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Updated: May 01, 2019, 07:36 IST | Shunashir Sen | Mumbai

A musician trained in Carnatic to helm a workshop that illustrates an age-old Indian vocal percussion tradition

Viveick Rajagopalan
Viveick Rajagopalan

Having a sense of nationalistic fervour is bandied about these days as if it's something that's as important as being a humane person. But musically speaking, if there's one thing that we can be truly proud of as a country, it's our age-old tradition of mastering the art of percussion. We aren't talking necessarily about the tabla here. Or, say, the dholak. For, our musical culture is so rich that it involves a 5,000-year-old technique where the human voice acts as a percussive instrument. That technique is called konnakal. You've most likely heard it when Indian classical musicians keep "taal" in the form of vocal beats where, say, a person goes "taa dhum taka dhum" (or something else on those lines). And a workshop this evening will illustrate how it can apply not just to music, but even to the other arts, like oratory and writing for instance.

Viveick Rajagopalan, a mridangam player who will be conducting it, tells us, "The idea of having a language of percussion is unique to India in the sense that it was really evolved even centuries ago. And konnakol was a language that was used to teach people instruments. But what happened is that it eventually became an art form by itself. That kind of died down with time, though the vocabulary — or the language — remained."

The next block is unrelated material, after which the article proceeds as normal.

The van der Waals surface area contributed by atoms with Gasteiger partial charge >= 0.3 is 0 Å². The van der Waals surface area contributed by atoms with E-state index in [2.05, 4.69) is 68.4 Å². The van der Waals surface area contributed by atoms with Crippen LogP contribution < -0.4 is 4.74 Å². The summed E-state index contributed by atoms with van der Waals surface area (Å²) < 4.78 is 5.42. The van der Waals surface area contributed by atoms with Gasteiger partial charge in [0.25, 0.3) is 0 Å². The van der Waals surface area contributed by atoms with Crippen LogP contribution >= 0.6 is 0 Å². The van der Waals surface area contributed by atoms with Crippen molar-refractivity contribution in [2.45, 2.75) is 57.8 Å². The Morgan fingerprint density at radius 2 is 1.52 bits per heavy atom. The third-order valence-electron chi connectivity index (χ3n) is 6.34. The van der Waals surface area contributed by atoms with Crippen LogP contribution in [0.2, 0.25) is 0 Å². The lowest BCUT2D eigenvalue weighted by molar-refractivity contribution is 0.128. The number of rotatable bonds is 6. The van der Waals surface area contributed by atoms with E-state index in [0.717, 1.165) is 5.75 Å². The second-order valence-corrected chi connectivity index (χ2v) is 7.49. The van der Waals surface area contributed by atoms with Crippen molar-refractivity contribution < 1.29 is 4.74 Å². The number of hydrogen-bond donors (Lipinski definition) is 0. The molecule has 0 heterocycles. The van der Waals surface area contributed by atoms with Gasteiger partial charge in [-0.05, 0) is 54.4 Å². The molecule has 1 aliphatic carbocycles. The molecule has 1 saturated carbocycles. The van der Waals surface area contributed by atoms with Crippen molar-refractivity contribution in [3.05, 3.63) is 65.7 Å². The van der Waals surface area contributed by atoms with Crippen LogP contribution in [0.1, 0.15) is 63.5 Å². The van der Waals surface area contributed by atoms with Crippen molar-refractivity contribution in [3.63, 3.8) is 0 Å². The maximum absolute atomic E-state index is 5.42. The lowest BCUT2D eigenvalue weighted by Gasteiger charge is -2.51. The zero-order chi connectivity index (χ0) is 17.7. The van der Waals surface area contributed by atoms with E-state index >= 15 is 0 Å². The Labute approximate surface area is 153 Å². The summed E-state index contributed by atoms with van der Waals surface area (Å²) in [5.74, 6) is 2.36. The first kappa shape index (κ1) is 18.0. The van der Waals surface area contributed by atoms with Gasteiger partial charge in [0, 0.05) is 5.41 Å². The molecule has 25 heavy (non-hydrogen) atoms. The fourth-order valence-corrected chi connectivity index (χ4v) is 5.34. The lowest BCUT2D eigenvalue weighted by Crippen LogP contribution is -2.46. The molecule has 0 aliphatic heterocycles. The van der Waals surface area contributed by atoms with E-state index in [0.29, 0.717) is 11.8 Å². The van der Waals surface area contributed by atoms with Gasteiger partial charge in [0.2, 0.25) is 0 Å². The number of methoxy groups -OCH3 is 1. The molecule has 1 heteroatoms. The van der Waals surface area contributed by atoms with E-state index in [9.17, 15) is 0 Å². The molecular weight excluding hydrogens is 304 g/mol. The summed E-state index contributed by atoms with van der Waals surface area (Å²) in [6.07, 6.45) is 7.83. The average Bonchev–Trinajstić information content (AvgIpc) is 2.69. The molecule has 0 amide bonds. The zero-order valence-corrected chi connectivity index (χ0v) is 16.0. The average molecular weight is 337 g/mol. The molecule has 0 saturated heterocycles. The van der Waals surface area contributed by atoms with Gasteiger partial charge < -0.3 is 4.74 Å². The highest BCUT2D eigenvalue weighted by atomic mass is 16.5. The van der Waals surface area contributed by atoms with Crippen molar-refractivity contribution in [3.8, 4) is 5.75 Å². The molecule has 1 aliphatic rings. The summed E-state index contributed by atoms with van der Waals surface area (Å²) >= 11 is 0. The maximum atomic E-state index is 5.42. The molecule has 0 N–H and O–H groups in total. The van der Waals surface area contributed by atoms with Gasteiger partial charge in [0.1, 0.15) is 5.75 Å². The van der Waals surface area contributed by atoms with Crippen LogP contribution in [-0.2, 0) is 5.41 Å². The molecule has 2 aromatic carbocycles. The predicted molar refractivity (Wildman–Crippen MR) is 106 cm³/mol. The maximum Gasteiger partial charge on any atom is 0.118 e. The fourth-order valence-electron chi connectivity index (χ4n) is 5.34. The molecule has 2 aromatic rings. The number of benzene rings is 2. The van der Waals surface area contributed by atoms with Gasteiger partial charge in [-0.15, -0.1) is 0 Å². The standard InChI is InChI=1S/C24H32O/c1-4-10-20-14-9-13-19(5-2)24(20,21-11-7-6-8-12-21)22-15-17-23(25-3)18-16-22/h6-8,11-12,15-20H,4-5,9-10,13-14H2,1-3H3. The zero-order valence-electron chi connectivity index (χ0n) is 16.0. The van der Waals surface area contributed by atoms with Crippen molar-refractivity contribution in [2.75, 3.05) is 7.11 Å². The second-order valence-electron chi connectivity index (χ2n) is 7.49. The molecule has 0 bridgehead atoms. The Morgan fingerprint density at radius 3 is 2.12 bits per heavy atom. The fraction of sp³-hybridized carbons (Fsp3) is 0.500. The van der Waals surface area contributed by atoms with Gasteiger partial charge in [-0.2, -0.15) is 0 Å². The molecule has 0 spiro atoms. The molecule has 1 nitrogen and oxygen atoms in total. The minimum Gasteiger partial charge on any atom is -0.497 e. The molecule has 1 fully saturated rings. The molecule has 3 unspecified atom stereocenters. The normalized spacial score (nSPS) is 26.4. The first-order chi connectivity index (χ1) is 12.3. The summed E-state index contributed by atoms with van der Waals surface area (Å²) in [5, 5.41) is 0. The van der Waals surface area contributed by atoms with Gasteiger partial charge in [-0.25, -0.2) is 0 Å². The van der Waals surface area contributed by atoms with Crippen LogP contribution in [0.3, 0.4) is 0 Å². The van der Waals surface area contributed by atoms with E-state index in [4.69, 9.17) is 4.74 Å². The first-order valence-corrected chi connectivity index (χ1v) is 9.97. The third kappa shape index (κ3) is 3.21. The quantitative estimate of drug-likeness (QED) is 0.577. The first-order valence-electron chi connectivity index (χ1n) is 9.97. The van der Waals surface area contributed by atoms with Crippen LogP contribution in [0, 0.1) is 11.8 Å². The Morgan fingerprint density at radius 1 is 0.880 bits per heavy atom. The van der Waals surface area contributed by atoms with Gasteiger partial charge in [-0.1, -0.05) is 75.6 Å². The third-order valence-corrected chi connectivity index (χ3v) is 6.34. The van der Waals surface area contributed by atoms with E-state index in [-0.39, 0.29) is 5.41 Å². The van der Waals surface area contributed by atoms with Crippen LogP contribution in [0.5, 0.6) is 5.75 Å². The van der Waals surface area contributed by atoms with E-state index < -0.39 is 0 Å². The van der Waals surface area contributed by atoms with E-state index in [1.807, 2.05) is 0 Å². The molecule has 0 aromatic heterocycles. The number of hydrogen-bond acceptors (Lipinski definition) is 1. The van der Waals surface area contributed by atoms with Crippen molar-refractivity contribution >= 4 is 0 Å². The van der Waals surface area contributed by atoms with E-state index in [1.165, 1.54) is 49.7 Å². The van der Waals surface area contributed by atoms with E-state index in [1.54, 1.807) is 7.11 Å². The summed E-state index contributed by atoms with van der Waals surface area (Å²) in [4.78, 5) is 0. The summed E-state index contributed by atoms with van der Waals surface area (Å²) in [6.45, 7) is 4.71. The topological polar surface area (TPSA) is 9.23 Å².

Trilok Gurtu is a modern musician who uses konnakol in his melodies

He continues by saying that the purpose of this language — like all others — is to communicate. Plus, it has a mathematical structure to it. It's not random. "If we take the human body for example, every skeleton looks the same. That's the mathematical part. But we are all shaped differently and feel differently. That's the musical part," Rajagopalan says, adding that while earlier konnakol was prevalent mainly in southern India, it's actually a language that anyone anywhere can use, including rappers or beat boxers, to use obvious examples.

The objective of the workshop, though, is to show how this technique can apply to professions outside of music as well. Rajagopalan tells us, "See, if I know what a taal is constructed of — say it's 'tarakita thha' — I will know how to alter it. Similarly, if you're a writer, and you want to write a piece of poetry with a certain rhythm, you'll be able to understand the patterns better [if you know konnakol]. Your vocabulary increases. You know when to put a comma, and when to end a sentence."

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